This has already happened quite a few times. His concern shouldn't be getting predictions wrong - his only concern should be calling the Presidential election wrong. That's the only thing people will care about.
 
2013-07-23 10:50:32 AM

secularsage: I've got nothing against Nate Silver - he's a smart guy and he has made a name for himself by applying sound statistical analysis to broader culture.

But I hate it when articles are written about him like he's some sort of prophet, sage or wizard. He's using the same tools that researchers in all social sciences use, and he's not doing anything that's amazing or remarkable - he's just using predictive analytics to conduct meta-analyses of existing data. (Silver himself has said as much; he's enjoying the ride, but doesn't yet seem to believe the hype surrounding him.)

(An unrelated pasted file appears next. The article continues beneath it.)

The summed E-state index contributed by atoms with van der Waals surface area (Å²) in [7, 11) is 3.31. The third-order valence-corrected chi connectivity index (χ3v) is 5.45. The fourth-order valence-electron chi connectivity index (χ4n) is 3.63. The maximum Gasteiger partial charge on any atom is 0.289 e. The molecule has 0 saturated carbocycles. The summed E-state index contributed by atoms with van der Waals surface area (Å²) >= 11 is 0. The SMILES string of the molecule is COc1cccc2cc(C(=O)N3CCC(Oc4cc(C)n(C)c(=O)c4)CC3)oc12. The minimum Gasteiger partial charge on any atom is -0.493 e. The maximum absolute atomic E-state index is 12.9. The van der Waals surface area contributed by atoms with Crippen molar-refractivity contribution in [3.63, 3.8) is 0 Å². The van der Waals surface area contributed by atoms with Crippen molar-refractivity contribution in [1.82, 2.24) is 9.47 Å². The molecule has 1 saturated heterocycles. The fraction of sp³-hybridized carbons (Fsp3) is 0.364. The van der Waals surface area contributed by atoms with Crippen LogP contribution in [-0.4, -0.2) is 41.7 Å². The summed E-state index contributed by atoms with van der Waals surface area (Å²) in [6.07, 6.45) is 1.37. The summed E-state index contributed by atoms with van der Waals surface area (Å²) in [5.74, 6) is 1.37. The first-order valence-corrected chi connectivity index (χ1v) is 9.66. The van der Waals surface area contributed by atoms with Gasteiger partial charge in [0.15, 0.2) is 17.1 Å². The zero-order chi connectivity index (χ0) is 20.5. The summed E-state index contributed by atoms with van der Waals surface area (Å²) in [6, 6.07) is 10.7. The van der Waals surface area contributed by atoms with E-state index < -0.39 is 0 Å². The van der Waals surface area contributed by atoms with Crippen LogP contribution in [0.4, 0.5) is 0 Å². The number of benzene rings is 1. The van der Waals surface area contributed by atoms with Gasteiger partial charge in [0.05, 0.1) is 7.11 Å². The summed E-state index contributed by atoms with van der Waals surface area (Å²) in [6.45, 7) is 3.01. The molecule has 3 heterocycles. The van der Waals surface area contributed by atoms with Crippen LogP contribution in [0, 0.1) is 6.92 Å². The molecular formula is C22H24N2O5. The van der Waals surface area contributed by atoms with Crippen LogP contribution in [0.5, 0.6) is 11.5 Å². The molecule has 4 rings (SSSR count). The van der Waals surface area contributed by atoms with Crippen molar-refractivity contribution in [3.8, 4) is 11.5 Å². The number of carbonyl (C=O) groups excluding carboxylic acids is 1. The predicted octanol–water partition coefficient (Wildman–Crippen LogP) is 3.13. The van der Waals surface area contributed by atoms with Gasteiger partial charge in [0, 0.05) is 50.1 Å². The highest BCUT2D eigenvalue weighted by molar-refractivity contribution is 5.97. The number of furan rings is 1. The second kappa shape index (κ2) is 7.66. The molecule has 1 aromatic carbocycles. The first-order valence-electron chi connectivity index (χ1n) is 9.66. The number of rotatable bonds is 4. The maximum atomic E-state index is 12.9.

Unfortunately, Silver is also being set up for a big fall at some point, because his analyses are based upon predictable circumstances and probabilistic outcomes. He's going to make a call at some point based on probability and the longshot alternative is going to occur instead. Even though Silver will have said nothing wrong (he's just preaching probabilities) people will turn on him as a false prophet.


What "people" do doesn't concern me.  If he posts something asserting a 60% confidence interval, and something in the 40% zone happens, I won't want him hung by his toes.  It'll still be better than the narrative versions we get from the media as a whole.
 
2013-07-23 10:50:40 AM
I thought Nate Silver was Ron Swanson's smooth alter-ego.